The league is trying to gather information about the harassment Martin says he was subjected to by teammate Richie Incognito.
Martin and a companion arrived at lawyer Ted Wells’ Manhattan office building Friday and were met by a crush of reporters. The offensive lineman smiled but did not respond to questions while entering the building.
Some four hours after the arrival, the gathering of media had grown to more than 30. And since the office is in a tourist part of town, there were several passers-by and day-trippers who stopped to wait for a glimpse, as well.
Incognito has been suspended by the Dolphins. He filed a grievance Thursday against the team over his suspension. Incognito has said his conduct was part of the normal locker-room environment.
Dolphins owner Stephen Ross also plans to meet with Martin. On Monday, he said two committees would examine the locker-room culture. Players have been virtually unanimous in saying it doesn’t need to be changed.
Martin alleges he was harassed daily by teammates, including Incognito, and the case has raised questions about the job security of coach Joe Philbin, his assistants and general manager Jeff Ireland.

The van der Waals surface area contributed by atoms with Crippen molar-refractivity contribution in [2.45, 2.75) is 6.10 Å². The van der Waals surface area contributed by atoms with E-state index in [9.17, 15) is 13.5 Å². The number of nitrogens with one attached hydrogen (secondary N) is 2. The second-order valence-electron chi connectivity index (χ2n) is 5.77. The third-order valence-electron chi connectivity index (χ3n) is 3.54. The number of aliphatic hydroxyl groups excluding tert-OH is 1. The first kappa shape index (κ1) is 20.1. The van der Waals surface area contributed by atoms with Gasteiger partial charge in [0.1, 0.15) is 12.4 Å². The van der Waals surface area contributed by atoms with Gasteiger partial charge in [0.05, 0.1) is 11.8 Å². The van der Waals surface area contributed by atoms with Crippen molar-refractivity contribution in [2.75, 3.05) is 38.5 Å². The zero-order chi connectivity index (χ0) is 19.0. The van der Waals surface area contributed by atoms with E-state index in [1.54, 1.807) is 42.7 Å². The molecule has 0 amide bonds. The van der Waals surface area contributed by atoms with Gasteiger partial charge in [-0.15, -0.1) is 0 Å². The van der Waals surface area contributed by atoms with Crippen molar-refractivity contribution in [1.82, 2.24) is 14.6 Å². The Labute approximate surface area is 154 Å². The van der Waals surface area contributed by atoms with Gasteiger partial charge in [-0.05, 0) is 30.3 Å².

Philbin won a vote of confidence this week from Ross, but that could change depending on the findings of Ted Wells, the NFL special investigator.
Wells will determine the role of Philbin, his staff and Miami management in the case, and his report will be made public. One issue is whether anyone on the coaching staff ordered Incognito to toughen up Martin, a second-year tackle from Stanford who became a starter as a rookie but played poorly at times.
Ross also plans to meet with Martin. That meeting was originally scheduled for this week, but at the NFL’s request, it was postponed until after Wells met with Martin.
The second-year pro suddenly left the team two weeks ago and has been with family in California undergoing counseling for emotional issues.
Incognito filed a grievance Thursday against the Dolphins seeking to rejoin the team.
The case inspired a national debate about workplace bullying and attracted a daily throng of 100 media members or more at the Dolphins complex.
Incognito has acknowledged leaving a voicemail for Martin in April in which he used a racist term, threatened to kill his teammate and threatened to slap Martin’s mother.
Incognito has said he regrets racist and profane language he used with Martin, but said it stemmed from a culture of locker-room “brotherhood,” not bullying.
Incognito is white and Martin is biracial. Teammates both black and white have said Incognito is not a racist, and they’ve been more supportive of the veteran guard than they have of Martin, who has not spoken publicly about the case.
The Dolphins (4-5) have slumped after a 3-0 start, and on Sunday they play at home for the first time since the scandal broke when they face San Diego.
AP Sports Writer Steven Wine in Miami contributed to this report.
Copyright 2013 by The Associated Press